My cousin gave a copy of this book to my mother back in the early 1970’s. She read it…and later let me read it. I was pretty young and unformed at the time…and this story of the commune Ideath had a big impact on my developing worldview.
Richard Brautigan was a troubled man who seemed to respond to his harsh early years with an innocent approach to his writing. Lawrence Ferlinghetti, one of the poets known for his work during the earlier Beat period and an editor and proprietor of City Lights bookstore, said of Brautigan,
“As an editor I was always waiting for Richard to grow up as a writer. It seems to me he was essentially a naïf, and I don’t think he cultivated that childishness, I think it came naturally. It was like he was much more in tune with the trout in America than with people.”
I think it’s this innocence that I was, and am, drawn to. Water seeks its own level…and even though, after all these years, I’ve seen enough to know that the world is not always an innocent place…I’m drawn to a benevolent way of looking at it. Richard Brautigan might have been trying to create an idealistic world in his head…and his writing was right for an idealistic time like the 60’s.
In the early 80’s, Brautigan’s writings were maybe not seen as relevant any more. His writing was tied to an era…represented an era to some degree…and when the era had passed his importance had passed also. In 1984, at the age of 49, he committed suicide with a 44 magnum pistol. His body was discovered a month or so later by a private investigator. Despite rumors to the contrary, he did not leave a suicide note.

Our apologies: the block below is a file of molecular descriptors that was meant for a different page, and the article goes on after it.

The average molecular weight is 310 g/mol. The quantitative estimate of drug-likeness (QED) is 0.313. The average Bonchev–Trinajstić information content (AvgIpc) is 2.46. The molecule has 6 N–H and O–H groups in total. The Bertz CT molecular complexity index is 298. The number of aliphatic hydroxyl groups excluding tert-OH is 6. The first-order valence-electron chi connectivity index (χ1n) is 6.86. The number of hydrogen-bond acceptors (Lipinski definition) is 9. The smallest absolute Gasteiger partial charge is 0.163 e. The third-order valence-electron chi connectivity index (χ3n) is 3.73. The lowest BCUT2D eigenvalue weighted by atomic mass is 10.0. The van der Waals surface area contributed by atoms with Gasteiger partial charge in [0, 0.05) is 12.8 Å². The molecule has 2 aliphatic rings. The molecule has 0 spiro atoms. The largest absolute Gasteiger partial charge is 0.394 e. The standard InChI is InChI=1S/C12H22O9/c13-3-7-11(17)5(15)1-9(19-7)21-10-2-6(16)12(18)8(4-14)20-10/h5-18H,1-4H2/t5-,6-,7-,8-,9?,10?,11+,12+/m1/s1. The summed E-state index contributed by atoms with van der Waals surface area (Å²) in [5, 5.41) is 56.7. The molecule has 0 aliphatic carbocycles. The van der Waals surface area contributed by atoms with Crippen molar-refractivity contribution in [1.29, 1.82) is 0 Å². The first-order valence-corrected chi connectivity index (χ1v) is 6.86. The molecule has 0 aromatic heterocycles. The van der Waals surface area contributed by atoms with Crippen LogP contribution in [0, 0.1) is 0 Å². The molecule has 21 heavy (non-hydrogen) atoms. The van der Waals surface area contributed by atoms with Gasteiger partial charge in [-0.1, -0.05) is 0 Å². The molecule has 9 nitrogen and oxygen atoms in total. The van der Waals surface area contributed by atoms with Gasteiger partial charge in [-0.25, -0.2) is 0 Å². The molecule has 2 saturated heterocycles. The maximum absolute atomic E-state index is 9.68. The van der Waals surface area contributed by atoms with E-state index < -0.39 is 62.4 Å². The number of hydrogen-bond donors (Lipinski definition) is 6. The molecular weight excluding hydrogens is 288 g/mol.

He suffered from depression and alcoholism most of his adult life…his childhood was about as rough as it gets…but his writing was gentle and full of humor. Even after he started to slide off the radar of popular culture in our country, he had a big following in Japan and was popular in Europe. Much of his writing was compatible with the ideas of Zen Buddhism, so his popularity in Japan made sense. When I was a child I didn’t understand any of this…had no knowledge of who the man was who wrote the book about the “hippies”…but I loved this book. It had short chapters that read like poems…chapters that painted a picture and left room for my imagination to fill in the blank parts.
My mother wasn’t a hippy. She did want to put giant flower stickers on our new Fairlane station wagon…my Dad talked her out of it…but she wasn’t a hippy. In California, it was easy to have a little hippy living inside of you and be pretty straight-laced…easy to be a “covert hippy” in attitude and a horn rimmed accountant in execution. This book is one of the artifacts from my childhood…not as important as most of the events that really shaped me…but still a part of what matters to me. Many of his books are still in print…and available through any bookstore.